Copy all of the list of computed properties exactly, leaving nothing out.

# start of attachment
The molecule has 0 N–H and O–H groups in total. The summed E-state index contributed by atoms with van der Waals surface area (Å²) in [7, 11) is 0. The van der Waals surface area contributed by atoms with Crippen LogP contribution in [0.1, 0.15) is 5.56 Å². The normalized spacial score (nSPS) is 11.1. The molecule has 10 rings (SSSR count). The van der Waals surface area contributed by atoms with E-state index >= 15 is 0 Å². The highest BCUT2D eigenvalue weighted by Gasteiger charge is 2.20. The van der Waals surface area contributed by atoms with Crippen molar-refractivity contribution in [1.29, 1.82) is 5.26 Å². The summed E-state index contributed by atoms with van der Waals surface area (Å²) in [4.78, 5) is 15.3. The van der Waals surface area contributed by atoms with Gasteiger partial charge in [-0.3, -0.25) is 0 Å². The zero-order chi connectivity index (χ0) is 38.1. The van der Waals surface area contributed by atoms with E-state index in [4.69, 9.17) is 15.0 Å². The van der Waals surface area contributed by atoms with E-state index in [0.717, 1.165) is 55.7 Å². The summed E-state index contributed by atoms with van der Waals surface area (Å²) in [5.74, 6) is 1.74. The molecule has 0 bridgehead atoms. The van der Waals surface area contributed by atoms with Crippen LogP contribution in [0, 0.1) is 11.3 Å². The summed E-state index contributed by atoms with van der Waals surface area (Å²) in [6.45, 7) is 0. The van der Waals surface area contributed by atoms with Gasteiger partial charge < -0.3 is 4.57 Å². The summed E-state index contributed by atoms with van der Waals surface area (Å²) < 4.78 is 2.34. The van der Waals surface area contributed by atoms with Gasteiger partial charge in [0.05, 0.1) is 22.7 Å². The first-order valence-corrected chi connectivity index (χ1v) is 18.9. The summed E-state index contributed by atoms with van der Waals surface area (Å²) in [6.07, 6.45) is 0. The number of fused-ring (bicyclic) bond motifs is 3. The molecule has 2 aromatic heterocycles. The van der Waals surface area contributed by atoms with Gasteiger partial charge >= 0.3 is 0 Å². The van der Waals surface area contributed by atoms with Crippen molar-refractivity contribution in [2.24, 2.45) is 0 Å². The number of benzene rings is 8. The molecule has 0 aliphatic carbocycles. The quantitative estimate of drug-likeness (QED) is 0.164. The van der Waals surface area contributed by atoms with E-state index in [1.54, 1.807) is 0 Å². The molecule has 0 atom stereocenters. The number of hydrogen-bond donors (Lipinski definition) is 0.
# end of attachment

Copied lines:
The molecule has 0 N–H and O–H groups in total. The summed E-state index contributed by atoms with van der Waals surface area (Å²) in [7, 11) is 0. The van der Waals surface area contributed by atoms with Crippen LogP contribution in [0.1, 0.15) is 5.56 Å². The normalized spacial score (nSPS) is 11.1. The molecule has 10 rings (SSSR count). The van der Waals surface area contributed by atoms with E-state index >= 15 is 0 Å². The highest BCUT2D eigenvalue weighted by Gasteiger charge is 2.20. The van der Waals surface area contributed by atoms with Crippen molar-refractivity contribution in [1.29, 1.82) is 5.26 Å². The summed E-state index contributed by atoms with van der Waals surface area (Å²) in [4.78, 5) is 15.3. The van der Waals surface area contributed by atoms with Gasteiger partial charge in [-0.3, -0.25) is 0 Å². The zero-order chi connectivity index (χ0) is 38.1. The van der Waals surface area contributed by atoms with E-state index in [4.69, 9.17) is 15.0 Å². The van der Waals surface area contributed by atoms with E-state index in [0.717, 1.165) is 55.7 Å². The summed E-state index contributed by atoms with van der Waals surface area (Å²) in [5.74, 6) is 1.74. The molecule has 0 bridgehead atoms. The van der Waals surface area contributed by atoms with Crippen LogP contribution in [0, 0.1) is 11.3 Å². The summed E-state index contributed by atoms with van der Waals surface area (Å²) in [6.45, 7) is 0. The van der Waals surface area contributed by atoms with Gasteiger partial charge < -0.3 is 4.57 Å². The summed E-state index contributed by atoms with van der Waals surface area (Å²) < 4.78 is 2.34. The van der Waals surface area contributed by atoms with Gasteiger partial charge in [0.05, 0.1) is 22.7 Å². The first-order valence-corrected chi connectivity index (χ1v) is 18.9. The summed E-state index contributed by atoms with van der Waals surface area (Å²) in [6.07, 6.45) is 0. The number of fused-ring (bicyclic) bond motifs is 3. The molecule has 2 aromatic heterocycles. The van der Waals surface area contributed by atoms with Gasteiger partial charge >= 0.3 is 0 Å². The van der Waals surface area contributed by atoms with Crippen molar-refractivity contribution in [2.24, 2.45) is 0 Å². The number of benzene rings is 8. The molecule has 0 aliphatic carbocycles. The quantitative estimate of drug-likeness (QED) is 0.164. The van der Waals surface area contributed by atoms with E-state index in [1.54, 1.807) is 0 Å². The molecule has 0 atom stereocenters. The number of hydrogen-bond donors (Lipinski definition) is 0.